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As the European Drug Report 2016 comes out, CoinTelegraph speaks to Peter Todd about Monero, the decriminalization of Bitcoin and the right to protect one’s privacy.
FBI, Privacy, Security, Monero, Bitcoin, Peter Todd, Dark Web. Drugs
For security agencies like the FBI there is no difference between Bitcoin and Monero regarding their use in the crypto market or the dark web, says Bitcoin Core Developer and Advisor to Coinkite, Peter Todd, to CoinTelegraph. All they want is “zero security systems with zero privacy.”
“I will even word that a little differently: these people will only be happy when we have zero privacy security. Good security should give you good privacy - they're not separate concepts.”
Todd’s view comes in the wake of a report by the European Monitoring Centre for Drugs and Drug Addiction saying that the anonymous use of Bitcoin and other cryptocurrencies allows for the purchasing of illegal items such as drugs or weapons. However, the payment may be traced and lead to criminal charges. Thus, a range of strategies are used to hide users’ identities and conceal the physical locations of servers.
The report states:
“These include anonymisation services such as Tor (The Onion Router) which hide a computer’s IP address when accessing the site; decentralised and relatively untraceable cryptocurrencies, such as Bitcoin and Litecoin, for making payments; and encrypted communication between market participants.”
Todd says to CoinTelegraph that the alleged use of Monero in dark web activities did not surprise him as it “definitely has a privacy advantage over Bitcoin.”
Compared to Monero, is Bitcoin anonymous to the extent that it could be used on the dark web for illicit drug dealings considering the past experience with, for example, Silk Road?
Todd points out that there's strong evidence that the "dark web" has made the illegal drug industry quite a bit safer by providing mechanisms to enforce contracts and evaluate reputations other than violence, as well as allowing participants to avoid physical interactions.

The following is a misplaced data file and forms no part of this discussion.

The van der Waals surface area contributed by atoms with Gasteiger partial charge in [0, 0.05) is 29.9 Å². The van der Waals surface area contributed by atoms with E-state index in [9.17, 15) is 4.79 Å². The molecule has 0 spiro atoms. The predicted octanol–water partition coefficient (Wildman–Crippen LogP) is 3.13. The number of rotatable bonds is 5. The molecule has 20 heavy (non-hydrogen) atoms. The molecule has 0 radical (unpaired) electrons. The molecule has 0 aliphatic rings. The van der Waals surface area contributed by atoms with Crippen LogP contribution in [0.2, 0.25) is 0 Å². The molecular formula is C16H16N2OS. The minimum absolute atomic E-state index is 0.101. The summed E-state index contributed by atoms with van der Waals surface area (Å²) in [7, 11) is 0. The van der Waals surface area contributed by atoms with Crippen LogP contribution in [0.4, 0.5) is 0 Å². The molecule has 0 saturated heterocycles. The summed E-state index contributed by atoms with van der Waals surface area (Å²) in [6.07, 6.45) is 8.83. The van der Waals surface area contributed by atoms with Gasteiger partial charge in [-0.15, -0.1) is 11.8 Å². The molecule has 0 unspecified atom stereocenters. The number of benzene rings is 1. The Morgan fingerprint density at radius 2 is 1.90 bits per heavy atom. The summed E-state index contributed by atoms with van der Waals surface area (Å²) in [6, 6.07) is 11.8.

So, to him, the idea that this is a bad thing is controversial. “Regardless, of course, illegal drug market participants will use secure technologies - why wouldn't they?” asks Todd.
Todd downplays the view that Monero could draw law enforcement agencies' attention which could lead to unnecessary scrutiny.
“Even Apple is under intense scrutiny from law enforcement. Being under scrutiny is anything that suggests you're Margarita. Should this be NOT doing your job right? doing your job right when you are in the security software business. Equally, it's important to note that for the crime of money laundering, anonymous cash isn't actually what you want: the purpose of money laundering is to create fake backstories for illegal gains, something anonymous cash doesn't help you with.”
Responding to a question on whether such reports and links with the dark web will be a taint on Bitcoin’s image as it grows in value and pattern of use when compared to other cryptocurrencies, Todd surmises that not everyone shares the same values.
“Providing good privacy security may be a "taint on the image of Bitcoin" to some, but then again, some people - notably the Director of the FBI - think Apple's image is tainted by providing their users good security for their instant messages. Equally, some people think the fact that my country’s prime minister has gone to gay pride parades is a "taint on the image of Canada."
He urged the extremely diverse Bitcoin community to design systems which protect users and help protect their freedoms and rights. They should also optimise for the fact that the vast majority of people aren't criminals, and shouldn't have their security compromised to catch an insignificant minority.
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